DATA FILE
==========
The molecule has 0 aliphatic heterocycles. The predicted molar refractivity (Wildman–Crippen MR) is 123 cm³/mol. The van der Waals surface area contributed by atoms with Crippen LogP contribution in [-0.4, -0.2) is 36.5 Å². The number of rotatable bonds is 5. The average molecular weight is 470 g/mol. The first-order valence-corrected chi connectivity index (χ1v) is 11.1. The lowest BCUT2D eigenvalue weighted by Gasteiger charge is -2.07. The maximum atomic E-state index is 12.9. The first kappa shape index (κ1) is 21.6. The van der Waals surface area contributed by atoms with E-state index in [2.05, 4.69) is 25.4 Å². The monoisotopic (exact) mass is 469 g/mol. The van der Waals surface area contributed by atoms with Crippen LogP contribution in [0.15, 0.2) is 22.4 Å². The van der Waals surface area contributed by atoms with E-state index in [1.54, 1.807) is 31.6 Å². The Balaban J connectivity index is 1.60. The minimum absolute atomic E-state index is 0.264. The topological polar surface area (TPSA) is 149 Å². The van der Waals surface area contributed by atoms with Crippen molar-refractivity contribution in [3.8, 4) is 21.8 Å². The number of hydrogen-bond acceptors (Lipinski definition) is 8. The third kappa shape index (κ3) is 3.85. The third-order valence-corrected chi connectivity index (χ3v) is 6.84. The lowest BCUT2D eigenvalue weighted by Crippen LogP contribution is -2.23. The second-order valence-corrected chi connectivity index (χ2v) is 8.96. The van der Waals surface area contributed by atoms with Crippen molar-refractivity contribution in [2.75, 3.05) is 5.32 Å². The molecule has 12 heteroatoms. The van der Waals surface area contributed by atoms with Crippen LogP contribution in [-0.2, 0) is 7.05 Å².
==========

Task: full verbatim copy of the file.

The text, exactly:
The molecule has 0 aliphatic heterocycles. The predicted molar refractivity (Wildman–Crippen MR) is 123 cm³/mol. The van der Waals surface area contributed by atoms with Crippen LogP contribution in [-0.4, -0.2) is 36.5 Å². The number of rotatable bonds is 5. The average molecular weight is 470 g/mol. The first-order valence-corrected chi connectivity index (χ1v) is 11.1. The lowest BCUT2D eigenvalue weighted by Gasteiger charge is -2.07. The maximum atomic E-state index is 12.9. The first kappa shape index (κ1) is 21.6. The van der Waals surface area contributed by atoms with E-state index in [2.05, 4.69) is 25.4 Å². The monoisotopic (exact) mass is 469 g/mol. The van der Waals surface area contributed by atoms with Crippen LogP contribution in [0.15, 0.2) is 22.4 Å². The van der Waals surface area contributed by atoms with E-state index in [1.54, 1.807) is 31.6 Å². The Balaban J connectivity index is 1.60. The minimum absolute atomic E-state index is 0.264. The topological polar surface area (TPSA) is 149 Å². The van der Waals surface area contributed by atoms with Crippen molar-refractivity contribution in [3.8, 4) is 21.8 Å². The number of hydrogen-bond acceptors (Lipinski definition) is 8. The third kappa shape index (κ3) is 3.85. The third-order valence-corrected chi connectivity index (χ3v) is 6.84. The lowest BCUT2D eigenvalue weighted by Crippen LogP contribution is -2.23. The second-order valence-corrected chi connectivity index (χ2v) is 8.96. The van der Waals surface area contributed by atoms with Crippen molar-refractivity contribution in [2.75, 3.05) is 5.32 Å². The molecule has 12 heteroatoms. The van der Waals surface area contributed by atoms with Crippen LogP contribution in [-0.2, 0) is 7.05 Å².